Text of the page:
Many farm houses have living quarters on the second floor and an open area at ground level.
Last week after the coffee-picking trek, my friends and I stopped by a farmhouse on the way back to Jama. Enjoy the photos while listening to Frizztext’s updated version of “Calling Mississippi.”
As in the last post, these images of Ecuador’s rural farmlife remind me of my childhood years in the Mississippi Delta.
Artfully hung, the corn dries beneath the house.
Brittany, a natural guide, greeted us and showed us around the grounds!
Cacao seeds are dried in the sun in several stages.
I was pleased to see that I could still call a turkey! This one approached then ruffled his feathers and probably called me a trickster!
The tall bamboo is called, ‘canya,” and is a versatile building material.
Just down the road, we stopped at a petite little store and waited for the moto taxi.
The building reminded me of a store from my childhood, where I rode my horse onto the front porch, leaned inside and requested a lemon cookie while fishing my nickel from my pocket!
“Arturo” told us about his family. His sister lives in the house we had just visited, and his brother was the photogenic “Antonio” from the coffee farm!
I suspect that Bobby won a few brownie points with the lovely heliconia for his wife Jody!
Cynthia and I were surprised that I captured this image as the mototaxi passed this trio on horseback!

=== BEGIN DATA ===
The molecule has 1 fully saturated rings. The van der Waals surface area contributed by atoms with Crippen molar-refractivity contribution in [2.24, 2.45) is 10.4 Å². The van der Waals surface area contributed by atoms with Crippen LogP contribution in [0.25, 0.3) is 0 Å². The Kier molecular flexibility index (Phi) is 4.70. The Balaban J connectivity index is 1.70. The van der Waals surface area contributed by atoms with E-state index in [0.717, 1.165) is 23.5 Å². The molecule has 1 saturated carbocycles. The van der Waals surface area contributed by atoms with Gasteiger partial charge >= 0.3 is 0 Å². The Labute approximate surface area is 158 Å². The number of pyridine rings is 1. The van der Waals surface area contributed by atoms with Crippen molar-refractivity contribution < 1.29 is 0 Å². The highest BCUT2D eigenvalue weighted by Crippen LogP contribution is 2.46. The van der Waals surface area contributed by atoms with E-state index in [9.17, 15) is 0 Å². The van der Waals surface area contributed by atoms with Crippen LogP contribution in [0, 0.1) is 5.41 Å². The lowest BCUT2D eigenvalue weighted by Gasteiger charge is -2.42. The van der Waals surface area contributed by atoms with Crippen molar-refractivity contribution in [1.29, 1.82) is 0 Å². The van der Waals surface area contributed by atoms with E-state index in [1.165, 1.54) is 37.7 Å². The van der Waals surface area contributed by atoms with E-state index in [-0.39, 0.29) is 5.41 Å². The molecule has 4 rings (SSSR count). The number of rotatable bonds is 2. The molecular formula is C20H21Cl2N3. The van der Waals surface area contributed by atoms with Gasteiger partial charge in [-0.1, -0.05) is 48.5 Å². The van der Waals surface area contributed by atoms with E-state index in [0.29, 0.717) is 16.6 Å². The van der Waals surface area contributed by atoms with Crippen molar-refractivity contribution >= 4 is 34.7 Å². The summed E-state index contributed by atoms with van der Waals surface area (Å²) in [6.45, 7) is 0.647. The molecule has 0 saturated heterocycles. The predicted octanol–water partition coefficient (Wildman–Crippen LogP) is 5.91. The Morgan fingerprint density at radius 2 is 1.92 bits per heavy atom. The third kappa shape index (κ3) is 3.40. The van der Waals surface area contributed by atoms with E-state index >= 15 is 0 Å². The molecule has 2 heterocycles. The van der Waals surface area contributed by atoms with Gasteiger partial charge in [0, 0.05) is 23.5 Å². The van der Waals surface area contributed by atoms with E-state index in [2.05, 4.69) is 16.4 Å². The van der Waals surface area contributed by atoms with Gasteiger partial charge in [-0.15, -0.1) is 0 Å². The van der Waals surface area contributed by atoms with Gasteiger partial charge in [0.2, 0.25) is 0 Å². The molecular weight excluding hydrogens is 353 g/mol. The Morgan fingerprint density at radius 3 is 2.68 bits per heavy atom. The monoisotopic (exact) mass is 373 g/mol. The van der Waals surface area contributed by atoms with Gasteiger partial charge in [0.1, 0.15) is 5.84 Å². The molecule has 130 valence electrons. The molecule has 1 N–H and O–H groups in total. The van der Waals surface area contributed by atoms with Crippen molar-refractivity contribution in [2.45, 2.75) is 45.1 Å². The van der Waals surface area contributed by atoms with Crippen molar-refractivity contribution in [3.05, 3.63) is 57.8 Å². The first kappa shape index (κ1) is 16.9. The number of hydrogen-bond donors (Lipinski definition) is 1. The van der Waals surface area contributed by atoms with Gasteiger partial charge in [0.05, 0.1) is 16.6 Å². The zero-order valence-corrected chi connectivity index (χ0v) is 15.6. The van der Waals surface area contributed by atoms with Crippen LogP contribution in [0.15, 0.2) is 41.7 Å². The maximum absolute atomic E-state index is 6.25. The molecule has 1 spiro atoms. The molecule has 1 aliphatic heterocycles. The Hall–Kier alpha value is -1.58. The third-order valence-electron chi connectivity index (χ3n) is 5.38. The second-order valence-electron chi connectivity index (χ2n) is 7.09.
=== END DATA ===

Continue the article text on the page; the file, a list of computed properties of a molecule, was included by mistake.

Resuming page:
Beautiful lovely coffee cherries! Now what does one do with a bag of coffee cherries?
Harvesting the coffee cherries required close attention to each fruit; after picking for almost two hours, we did not have a lot of cherries to show for our work! Squeezing the seeds from the fruit is not an easy task! Imagine squeezing a watermelon seed across the room. Now imagine that seed being the size of a marble with a thick grape-like skin. There’s just enough flesh between the ‘marble’ and the skin to make the seed pop out – IF the seed is ripe enough. I quickly learned that I should have left many on the plants to mature a while longer! Like watermelon seeds, many of the coffee seeds sailed out of my fingers in wild tangents!
The tough skins have to be removed…
A slippery pulp covered each seed; the shelled seeds then took a long soak in a container of water, which was changed daily. After two days, the seeds took a sunbath! (Those images are mysteriously lost!)
The seeds dried for three days under cloudy skies; next they will be roasted and ground. There’s one minor problem: I know nothing ’bout roasting coffee!
The skins were dried in the sun for a future artistic project.
Cacao (chocolate) can be ‘roasted’ on the stovetop; if one can make a roux without burning it, surely one can roast the coffee beans! Yes or no?
I think I’ll do a little test! Perhaps I’ll also try roasting the cacao!
Three stages of cacao (chocolate beans) drying on the sidewalk in Jama.
Wish me luck and stay tuned!